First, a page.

Welcome to the Georgia Master Gardener Extension Volunteer Program!
The Master Gardener program in Georgia is a volunteer training program designed to help University of Georgia Cooperative Extension staff transfer research-based information about gardening and related subjects to the public by training home gardeners. Master Gardener Extension Volunteers are active in many Georgia counties. Through this program, Cooperative Extension is able to reach out and serve more citizens with educational programming and demonstrations in 5 target areas.
Environmental Stewardship – Increasing awareness and knowledge of landscape and garden management for the optimum use and protection of the environment, including management of all aspects of the residential landscape (soil, plants, insects, diseases, and wildlife), understanding and proper use of equipment, pesticides, fertilizers, and other landscaping inputs to have the greatest value with little negative impact on the environment.
Home Food Production – Teaching the benefits of home food production and developing skills and knowledge in growing food, managing community gardens, or contributing to food banks or kitchens.
Gardening with Youth – Increasing young people’s awareness and understanding of the value of horticulture and landscaping, using horticulture as a tool to increase responsibility and leadership for youth, and teaching individuals and professionals (i.e., teachers and therapists) how to use horticulture to reach young people.
Value of Landscapes – Developing within communities the knowledge and skill to ensure proper design, installation, and maintenance of sustainable landscapes for economic benefit to residents, state and local government employees and agencies, and professionals in impacted fields, such as tourism and real-estate development.
Health Benefits of Gardening – Teaching the value of the interior and exterior landscape for human health, well-being, and quality of life, transferring knowledge and skills to intended audiences so that they might utilize this information for personal health and a healthier workplace and community.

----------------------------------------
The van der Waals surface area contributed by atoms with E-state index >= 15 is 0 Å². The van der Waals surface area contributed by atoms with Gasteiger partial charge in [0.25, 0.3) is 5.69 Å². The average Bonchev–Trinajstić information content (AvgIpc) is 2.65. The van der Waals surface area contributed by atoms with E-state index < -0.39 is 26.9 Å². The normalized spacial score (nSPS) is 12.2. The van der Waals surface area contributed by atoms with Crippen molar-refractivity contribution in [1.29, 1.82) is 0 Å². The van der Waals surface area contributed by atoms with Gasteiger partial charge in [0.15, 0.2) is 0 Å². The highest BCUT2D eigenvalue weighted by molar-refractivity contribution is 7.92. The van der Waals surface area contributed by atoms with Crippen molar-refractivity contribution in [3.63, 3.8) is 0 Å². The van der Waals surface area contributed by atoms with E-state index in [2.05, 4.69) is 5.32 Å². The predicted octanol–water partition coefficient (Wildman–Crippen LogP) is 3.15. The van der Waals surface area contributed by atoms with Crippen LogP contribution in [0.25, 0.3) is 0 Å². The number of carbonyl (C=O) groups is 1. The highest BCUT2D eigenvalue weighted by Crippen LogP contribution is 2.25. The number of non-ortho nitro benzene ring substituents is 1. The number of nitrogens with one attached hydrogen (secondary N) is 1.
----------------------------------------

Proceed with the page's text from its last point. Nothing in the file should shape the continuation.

Volunteers benefit from the training, networking with other garden enthusiasts, and the opportunity to serve their communities. For more information about the Master Gardener program in your area, contact the University of Georgia Cooperative Extension office nearest you.
Looking for an answer to a gardening question? Use your ZIP code to search for the UGA Cooperative Extension office nearest you or call 1-800-ASK-UGA1 to connect.
Add attractive plants to your landscape that provide nutritious fruit, too
April 28, 2016 - The key to creating a visually appealing edible landscape is the artful combination of annuals and perennials. Most edible plants can act as substitutes for annual plants, but there are some options that can substitute for shrubs, vines and small trees.
Winter's warmer temperatures a boost for some Georgia watermelon farmers
April 26, 2016 - Winter’s mild temperatures and sunny days helped some Georgia farmers keep from falling behind with their watermelon plantings this spring, according to University of Georgia Cooperative Extension vegetable horticulturist Tim Coolong.
Prune spring-flowering shrubs after the flower show ends
April 21, 2016 - Spring-flowering plants are beginning to pop with color. As soon as their color fades, landscapers can prepare to prune and groom these plants.
UGA College of Agricultural and Environmental Sciences recognizes international service and scholarship
April 20, 2016 - From rice fields in western Africa to sheep pastures in Uruguay, students in the University of Georgia College of Agricultural and Environmental sciences travel the world each year to learn how to build a more food-secure future. CAES faculty, students and administrators gathered Tuesday to celebrate the college’s international mission and accomplishments at the sixth annual International Agriculture Day reception.
Pecan production becoming more popular in Georgia
April 19, 2016 - Undeterred by the possibility that Georgia pecans might flood the market in six or seven years, the increasing popularity of the crop has University of Georgia Cooperative Extension pecan specialist Lenny Wells encouraged about the future of the state's pecans.
Georgia 4-H to combat erosion at Tybee Island's Burton 4-H Center
April 14, 2016 - Georgia 4-H is recruiting an army of bivalves to help ensure the future of the organization’s coastal environmental education center. The organization is working with University of Georgia Marine Extension to encourage new oyster beds along the marshy shoreline at Burton 4-H Center on Tybee Island, Georgia.